Little or no homework policy
Bakersfield, CA — Some schools in one California county are cutting back on the amount of homework kids are assigned. It's a move that no doubt has lots of students happy, but as Mayra Castaneda tells us, it's getting mixed reviews from parents.
As schools begin to implement the common core standards in the classroom, parents are finding out that the standards are also being brought home.
Sarah Shoffaer, Parent, "I think they are more focused on family time now. The teacher is sending home a type of homework. It's more based on the parent being more involved, I think, which is better. It's reading every night."
Schools like Norris Elementary are adding more reading homework and cutting out busy work, Principal Daniel Weirather, Norris Elementary School, "We think that if something is sent home, it should be sent home for a purpose. We think it should be something that's meaningful and that's going to be helping them learn the material, as opposed to something that they might just do because they've always done it."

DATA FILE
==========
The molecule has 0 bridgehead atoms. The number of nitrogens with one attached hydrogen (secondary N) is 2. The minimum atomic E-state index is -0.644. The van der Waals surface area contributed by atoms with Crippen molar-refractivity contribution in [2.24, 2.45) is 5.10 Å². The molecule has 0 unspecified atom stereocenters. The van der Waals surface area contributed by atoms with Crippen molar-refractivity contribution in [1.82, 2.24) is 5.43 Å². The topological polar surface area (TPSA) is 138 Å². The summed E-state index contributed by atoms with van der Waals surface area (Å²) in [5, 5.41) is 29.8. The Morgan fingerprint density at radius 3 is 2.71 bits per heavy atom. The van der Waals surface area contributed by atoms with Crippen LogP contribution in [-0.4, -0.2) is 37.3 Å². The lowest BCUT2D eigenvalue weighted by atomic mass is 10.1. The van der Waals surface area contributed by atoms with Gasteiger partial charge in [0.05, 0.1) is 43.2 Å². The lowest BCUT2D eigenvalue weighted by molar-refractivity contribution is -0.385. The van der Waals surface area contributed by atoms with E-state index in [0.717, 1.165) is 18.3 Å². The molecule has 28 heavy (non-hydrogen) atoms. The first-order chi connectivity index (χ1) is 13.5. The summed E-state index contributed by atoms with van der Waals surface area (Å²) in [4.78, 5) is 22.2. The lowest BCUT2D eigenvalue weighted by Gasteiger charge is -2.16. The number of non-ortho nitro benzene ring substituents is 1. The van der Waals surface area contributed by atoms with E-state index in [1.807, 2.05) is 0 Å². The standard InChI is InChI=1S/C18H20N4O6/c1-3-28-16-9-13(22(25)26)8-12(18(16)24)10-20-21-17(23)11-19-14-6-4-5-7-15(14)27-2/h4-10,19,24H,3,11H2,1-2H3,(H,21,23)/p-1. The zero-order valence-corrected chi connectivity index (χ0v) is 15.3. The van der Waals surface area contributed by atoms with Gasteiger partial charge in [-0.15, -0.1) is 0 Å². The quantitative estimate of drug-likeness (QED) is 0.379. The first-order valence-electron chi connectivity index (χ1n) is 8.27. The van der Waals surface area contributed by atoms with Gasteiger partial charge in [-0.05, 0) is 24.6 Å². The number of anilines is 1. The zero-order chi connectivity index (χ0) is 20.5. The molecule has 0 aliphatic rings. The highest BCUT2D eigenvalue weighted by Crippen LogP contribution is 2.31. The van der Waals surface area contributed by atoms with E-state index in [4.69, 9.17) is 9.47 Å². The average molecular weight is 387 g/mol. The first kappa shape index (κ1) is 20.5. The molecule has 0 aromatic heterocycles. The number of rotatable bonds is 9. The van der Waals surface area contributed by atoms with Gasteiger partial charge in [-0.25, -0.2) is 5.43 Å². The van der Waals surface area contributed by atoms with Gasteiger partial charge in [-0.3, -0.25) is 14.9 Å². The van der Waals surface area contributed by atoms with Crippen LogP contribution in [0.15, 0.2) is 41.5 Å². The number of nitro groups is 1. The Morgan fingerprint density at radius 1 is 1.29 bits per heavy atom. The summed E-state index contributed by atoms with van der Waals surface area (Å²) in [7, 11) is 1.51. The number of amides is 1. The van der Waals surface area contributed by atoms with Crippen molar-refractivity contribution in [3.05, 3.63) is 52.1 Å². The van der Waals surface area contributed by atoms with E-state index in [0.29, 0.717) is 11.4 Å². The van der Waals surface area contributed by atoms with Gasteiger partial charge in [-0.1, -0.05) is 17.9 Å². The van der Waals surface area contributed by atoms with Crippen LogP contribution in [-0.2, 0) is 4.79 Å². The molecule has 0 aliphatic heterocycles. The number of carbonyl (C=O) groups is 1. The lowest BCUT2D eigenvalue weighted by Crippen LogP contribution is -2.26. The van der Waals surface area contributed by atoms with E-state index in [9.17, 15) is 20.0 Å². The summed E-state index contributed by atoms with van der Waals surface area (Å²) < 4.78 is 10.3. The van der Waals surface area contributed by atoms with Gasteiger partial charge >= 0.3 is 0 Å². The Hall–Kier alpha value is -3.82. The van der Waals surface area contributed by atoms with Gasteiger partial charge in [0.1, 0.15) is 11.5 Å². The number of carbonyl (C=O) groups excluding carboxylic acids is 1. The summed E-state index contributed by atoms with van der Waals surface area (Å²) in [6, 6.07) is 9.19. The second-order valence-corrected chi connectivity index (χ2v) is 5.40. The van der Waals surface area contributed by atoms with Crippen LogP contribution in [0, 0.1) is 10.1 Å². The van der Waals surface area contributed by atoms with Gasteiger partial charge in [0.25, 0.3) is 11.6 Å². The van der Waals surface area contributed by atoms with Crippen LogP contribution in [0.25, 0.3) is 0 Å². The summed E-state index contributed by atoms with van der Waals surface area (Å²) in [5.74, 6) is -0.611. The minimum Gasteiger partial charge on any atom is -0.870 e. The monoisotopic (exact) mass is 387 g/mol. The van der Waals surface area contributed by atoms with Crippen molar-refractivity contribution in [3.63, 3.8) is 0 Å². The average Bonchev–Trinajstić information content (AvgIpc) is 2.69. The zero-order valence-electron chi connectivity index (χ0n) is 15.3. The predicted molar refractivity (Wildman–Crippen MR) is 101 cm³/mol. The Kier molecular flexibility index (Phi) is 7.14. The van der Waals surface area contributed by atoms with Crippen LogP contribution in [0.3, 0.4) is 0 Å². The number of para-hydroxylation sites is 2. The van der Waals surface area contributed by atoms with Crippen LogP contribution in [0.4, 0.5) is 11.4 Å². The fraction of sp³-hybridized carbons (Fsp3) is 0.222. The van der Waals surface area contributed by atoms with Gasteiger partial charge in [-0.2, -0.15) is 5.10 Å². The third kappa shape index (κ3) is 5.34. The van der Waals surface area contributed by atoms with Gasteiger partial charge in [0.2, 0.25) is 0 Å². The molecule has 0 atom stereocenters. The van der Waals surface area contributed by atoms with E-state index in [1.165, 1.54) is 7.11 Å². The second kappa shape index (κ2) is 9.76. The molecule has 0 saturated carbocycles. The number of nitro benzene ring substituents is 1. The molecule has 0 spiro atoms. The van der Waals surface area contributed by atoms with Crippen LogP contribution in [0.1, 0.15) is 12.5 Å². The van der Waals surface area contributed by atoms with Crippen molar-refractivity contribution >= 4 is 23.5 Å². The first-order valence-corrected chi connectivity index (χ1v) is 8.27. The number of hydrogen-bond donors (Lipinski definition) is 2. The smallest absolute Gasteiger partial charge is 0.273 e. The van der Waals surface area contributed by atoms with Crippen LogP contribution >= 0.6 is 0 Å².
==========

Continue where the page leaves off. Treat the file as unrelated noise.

But less homework has raised eyebrows with some parents. They say there is zero accountability in the new strategy because the students don't have anything to turn in to their teachers and without a hard copy, it makes it harder to know how the students is doing.
But others like the policy and say the accountability ultimately lies on the parents Lynette Bruce, Parent, "It's up to us now to do it and be parents and look at our kids work everyday and go through it and take responsibility for it."
Principal Daniel Weirather, "I don't think there is any other partner is a kid's education than their parent. They're always willing to be able to go meet with the teachers. They don't have to wait for conference time or for progress reports to come out."